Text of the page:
Was the deadly EF-5 tornado that ripped through Moore, Okla. and killed 24 the result of climate change?
Weather Underground meteorologist Jeff Masters says probably not.
While the changing climate does influence weather in countless ways, these systems are so complex we can’t blame one natural disaster directly on global warming. When it comes to tornadoes, climate changes doesn’t seem to be a big player, yet.
There’s been no change in wind shear — abrupt changes in wind patterns — during the decades scientists now associate with man-made climate alterations (basically the last 40+ years).
Here’s that chart:
Wind shear often translates into tornadoes forming. The number of reported tornadoes has gone up over the climate change period, but only because of better monitoring and greater awareness, Masters says.
However, according to a model from Purdue University scientist Robert Trapp, there will be more severe thunderstorm days in the future — though they’ll mostly be concentrated on the East Coast.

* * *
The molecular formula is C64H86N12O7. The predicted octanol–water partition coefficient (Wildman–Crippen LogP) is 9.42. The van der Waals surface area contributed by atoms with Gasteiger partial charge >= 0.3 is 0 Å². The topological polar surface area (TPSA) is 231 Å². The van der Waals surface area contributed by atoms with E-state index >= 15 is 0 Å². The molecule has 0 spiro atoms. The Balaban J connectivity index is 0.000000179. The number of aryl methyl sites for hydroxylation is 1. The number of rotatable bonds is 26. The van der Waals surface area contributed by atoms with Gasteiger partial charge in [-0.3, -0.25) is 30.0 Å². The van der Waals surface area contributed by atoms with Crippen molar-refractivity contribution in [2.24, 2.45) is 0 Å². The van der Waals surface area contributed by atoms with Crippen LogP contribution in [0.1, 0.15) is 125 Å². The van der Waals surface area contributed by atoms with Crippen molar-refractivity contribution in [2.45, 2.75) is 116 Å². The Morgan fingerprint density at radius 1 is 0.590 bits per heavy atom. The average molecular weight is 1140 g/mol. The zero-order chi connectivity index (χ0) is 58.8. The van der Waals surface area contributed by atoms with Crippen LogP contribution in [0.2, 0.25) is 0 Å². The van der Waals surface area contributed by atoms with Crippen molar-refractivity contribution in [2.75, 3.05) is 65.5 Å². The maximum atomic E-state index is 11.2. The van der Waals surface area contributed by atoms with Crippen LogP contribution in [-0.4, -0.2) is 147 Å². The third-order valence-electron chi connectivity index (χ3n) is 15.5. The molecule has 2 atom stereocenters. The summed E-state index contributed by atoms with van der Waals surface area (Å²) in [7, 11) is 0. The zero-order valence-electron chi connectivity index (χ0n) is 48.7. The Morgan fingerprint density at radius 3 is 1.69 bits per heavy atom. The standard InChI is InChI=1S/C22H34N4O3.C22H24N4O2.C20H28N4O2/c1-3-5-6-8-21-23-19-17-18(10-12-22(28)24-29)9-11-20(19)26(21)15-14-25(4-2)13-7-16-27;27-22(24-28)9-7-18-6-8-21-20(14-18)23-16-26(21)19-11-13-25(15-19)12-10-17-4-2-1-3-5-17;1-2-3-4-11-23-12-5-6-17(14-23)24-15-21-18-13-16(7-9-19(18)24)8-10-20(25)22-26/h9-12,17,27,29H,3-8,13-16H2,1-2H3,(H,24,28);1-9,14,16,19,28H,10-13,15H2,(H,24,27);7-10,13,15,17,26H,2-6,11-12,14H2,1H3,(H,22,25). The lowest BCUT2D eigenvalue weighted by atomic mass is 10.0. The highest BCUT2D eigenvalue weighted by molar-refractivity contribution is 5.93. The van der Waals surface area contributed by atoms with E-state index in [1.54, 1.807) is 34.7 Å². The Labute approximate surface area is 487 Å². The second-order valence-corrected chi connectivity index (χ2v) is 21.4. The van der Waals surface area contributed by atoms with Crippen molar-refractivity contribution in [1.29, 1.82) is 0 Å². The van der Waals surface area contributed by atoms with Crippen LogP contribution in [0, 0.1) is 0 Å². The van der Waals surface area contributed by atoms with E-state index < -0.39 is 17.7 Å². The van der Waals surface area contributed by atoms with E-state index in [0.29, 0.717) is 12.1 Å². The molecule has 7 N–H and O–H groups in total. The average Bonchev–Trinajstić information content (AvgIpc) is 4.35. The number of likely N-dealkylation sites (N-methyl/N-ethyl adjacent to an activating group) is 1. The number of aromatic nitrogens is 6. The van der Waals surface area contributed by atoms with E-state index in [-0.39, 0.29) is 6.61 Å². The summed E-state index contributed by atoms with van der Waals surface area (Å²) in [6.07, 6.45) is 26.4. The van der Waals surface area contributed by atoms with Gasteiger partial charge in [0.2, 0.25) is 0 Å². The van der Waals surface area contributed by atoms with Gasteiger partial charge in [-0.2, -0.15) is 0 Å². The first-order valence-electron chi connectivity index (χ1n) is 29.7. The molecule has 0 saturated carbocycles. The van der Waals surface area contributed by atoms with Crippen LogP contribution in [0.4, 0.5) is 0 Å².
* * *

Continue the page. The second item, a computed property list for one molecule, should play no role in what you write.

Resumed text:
In sum, Masters writes:
It does not appear that there has been an increase in U.S. tornadoes stronger than EF-0 in recent decades, but climate change appears to be causing more extreme years — both high and low — of late.
Tornado researcher Dr. Harold Brooks of the National Severe Storms Laboratory in Norman, Oklahoma said in a 2013 interview on Andrew Revkin’s New York Times dotearth blog: “there’s evidence to suggest that we have seen an increase in the variability of tornado occurrence in the U.S.”
Preliminary research using climate models suggests that we may see an increase in the number of severe thunderstorms capable of producing tornadoes over the U.S. late this century, but these thunderstorms will be more likely to produce damaging straight-line winds, and less likely to produce tornadoes and large hail.
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